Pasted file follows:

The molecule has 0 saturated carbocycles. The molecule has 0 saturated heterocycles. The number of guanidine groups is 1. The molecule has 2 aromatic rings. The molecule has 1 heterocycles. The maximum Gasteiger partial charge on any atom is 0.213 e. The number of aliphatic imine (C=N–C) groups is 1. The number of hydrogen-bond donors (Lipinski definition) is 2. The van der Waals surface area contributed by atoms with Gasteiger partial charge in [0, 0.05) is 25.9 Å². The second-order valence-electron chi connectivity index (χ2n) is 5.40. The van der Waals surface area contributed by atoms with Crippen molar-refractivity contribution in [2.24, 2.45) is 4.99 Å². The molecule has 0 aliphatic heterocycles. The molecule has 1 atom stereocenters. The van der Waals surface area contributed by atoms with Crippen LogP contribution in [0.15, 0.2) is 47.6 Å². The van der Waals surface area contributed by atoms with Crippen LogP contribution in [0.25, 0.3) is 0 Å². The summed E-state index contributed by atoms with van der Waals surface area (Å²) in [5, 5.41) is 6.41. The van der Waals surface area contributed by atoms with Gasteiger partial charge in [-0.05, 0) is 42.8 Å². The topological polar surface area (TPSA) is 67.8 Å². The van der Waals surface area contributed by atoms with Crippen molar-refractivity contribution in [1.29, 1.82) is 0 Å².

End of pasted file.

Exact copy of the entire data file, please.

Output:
The molecule has 0 saturated carbocycles. The molecule has 0 saturated heterocycles. The number of guanidine groups is 1. The molecule has 2 aromatic rings. The molecule has 1 heterocycles. The maximum Gasteiger partial charge on any atom is 0.213 e. The number of aliphatic imine (C=N–C) groups is 1. The number of hydrogen-bond donors (Lipinski definition) is 2. The van der Waals surface area contributed by atoms with Gasteiger partial charge in [0, 0.05) is 25.9 Å². The second-order valence-electron chi connectivity index (χ2n) is 5.40. The van der Waals surface area contributed by atoms with Crippen molar-refractivity contribution in [2.24, 2.45) is 4.99 Å². The molecule has 0 aliphatic heterocycles. The molecule has 1 atom stereocenters. The van der Waals surface area contributed by atoms with Crippen LogP contribution in [0.15, 0.2) is 47.6 Å². The van der Waals surface area contributed by atoms with Crippen LogP contribution in [0.25, 0.3) is 0 Å². The summed E-state index contributed by atoms with van der Waals surface area (Å²) in [5, 5.41) is 6.41. The van der Waals surface area contributed by atoms with Gasteiger partial charge in [-0.05, 0) is 42.8 Å². The topological polar surface area (TPSA) is 67.8 Å². The van der Waals surface area contributed by atoms with Crippen molar-refractivity contribution in [1.29, 1.82) is 0 Å².